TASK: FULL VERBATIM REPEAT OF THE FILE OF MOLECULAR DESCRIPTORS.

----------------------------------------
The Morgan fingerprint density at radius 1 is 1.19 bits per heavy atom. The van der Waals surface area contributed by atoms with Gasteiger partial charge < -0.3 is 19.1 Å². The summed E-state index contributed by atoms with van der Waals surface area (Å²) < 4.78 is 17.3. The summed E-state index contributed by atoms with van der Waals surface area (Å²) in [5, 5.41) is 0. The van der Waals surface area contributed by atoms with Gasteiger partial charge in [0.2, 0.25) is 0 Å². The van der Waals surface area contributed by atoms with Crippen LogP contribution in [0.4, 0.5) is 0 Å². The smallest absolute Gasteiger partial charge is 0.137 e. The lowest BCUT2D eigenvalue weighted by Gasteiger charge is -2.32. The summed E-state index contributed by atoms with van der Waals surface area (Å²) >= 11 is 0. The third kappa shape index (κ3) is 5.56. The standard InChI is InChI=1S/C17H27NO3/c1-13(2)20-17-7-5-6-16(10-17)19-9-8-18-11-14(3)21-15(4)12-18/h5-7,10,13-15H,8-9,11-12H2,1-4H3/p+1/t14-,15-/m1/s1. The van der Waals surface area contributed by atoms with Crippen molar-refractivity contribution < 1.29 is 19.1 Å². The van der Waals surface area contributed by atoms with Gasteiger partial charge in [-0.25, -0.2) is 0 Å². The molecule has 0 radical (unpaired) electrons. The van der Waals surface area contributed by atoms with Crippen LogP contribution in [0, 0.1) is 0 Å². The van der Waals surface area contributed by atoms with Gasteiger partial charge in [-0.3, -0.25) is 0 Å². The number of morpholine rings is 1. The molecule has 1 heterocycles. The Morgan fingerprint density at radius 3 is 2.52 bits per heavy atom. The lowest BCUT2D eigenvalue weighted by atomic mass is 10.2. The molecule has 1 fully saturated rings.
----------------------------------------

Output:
The Morgan fingerprint density at radius 1 is 1.19 bits per heavy atom. The van der Waals surface area contributed by atoms with Gasteiger partial charge < -0.3 is 19.1 Å². The summed E-state index contributed by atoms with van der Waals surface area (Å²) < 4.78 is 17.3. The summed E-state index contributed by atoms with van der Waals surface area (Å²) in [5, 5.41) is 0. The van der Waals surface area contributed by atoms with Gasteiger partial charge in [0.2, 0.25) is 0 Å². The van der Waals surface area contributed by atoms with Crippen LogP contribution in [0.4, 0.5) is 0 Å². The smallest absolute Gasteiger partial charge is 0.137 e. The lowest BCUT2D eigenvalue weighted by Gasteiger charge is -2.32. The summed E-state index contributed by atoms with van der Waals surface area (Å²) >= 11 is 0. The third kappa shape index (κ3) is 5.56. The standard InChI is InChI=1S/C17H27NO3/c1-13(2)20-17-7-5-6-16(10-17)19-9-8-18-11-14(3)21-15(4)12-18/h5-7,10,13-15H,8-9,11-12H2,1-4H3/p+1/t14-,15-/m1/s1. The van der Waals surface area contributed by atoms with Crippen molar-refractivity contribution < 1.29 is 19.1 Å². The van der Waals surface area contributed by atoms with Gasteiger partial charge in [-0.25, -0.2) is 0 Å². The molecule has 0 radical (unpaired) electrons. The van der Waals surface area contributed by atoms with Crippen LogP contribution in [0, 0.1) is 0 Å². The van der Waals surface area contributed by atoms with Gasteiger partial charge in [-0.3, -0.25) is 0 Å². The number of morpholine rings is 1. The molecule has 1 heterocycles. The Morgan fingerprint density at radius 3 is 2.52 bits per heavy atom. The lowest BCUT2D eigenvalue weighted by atomic mass is 10.2. The molecule has 1 fully saturated rings.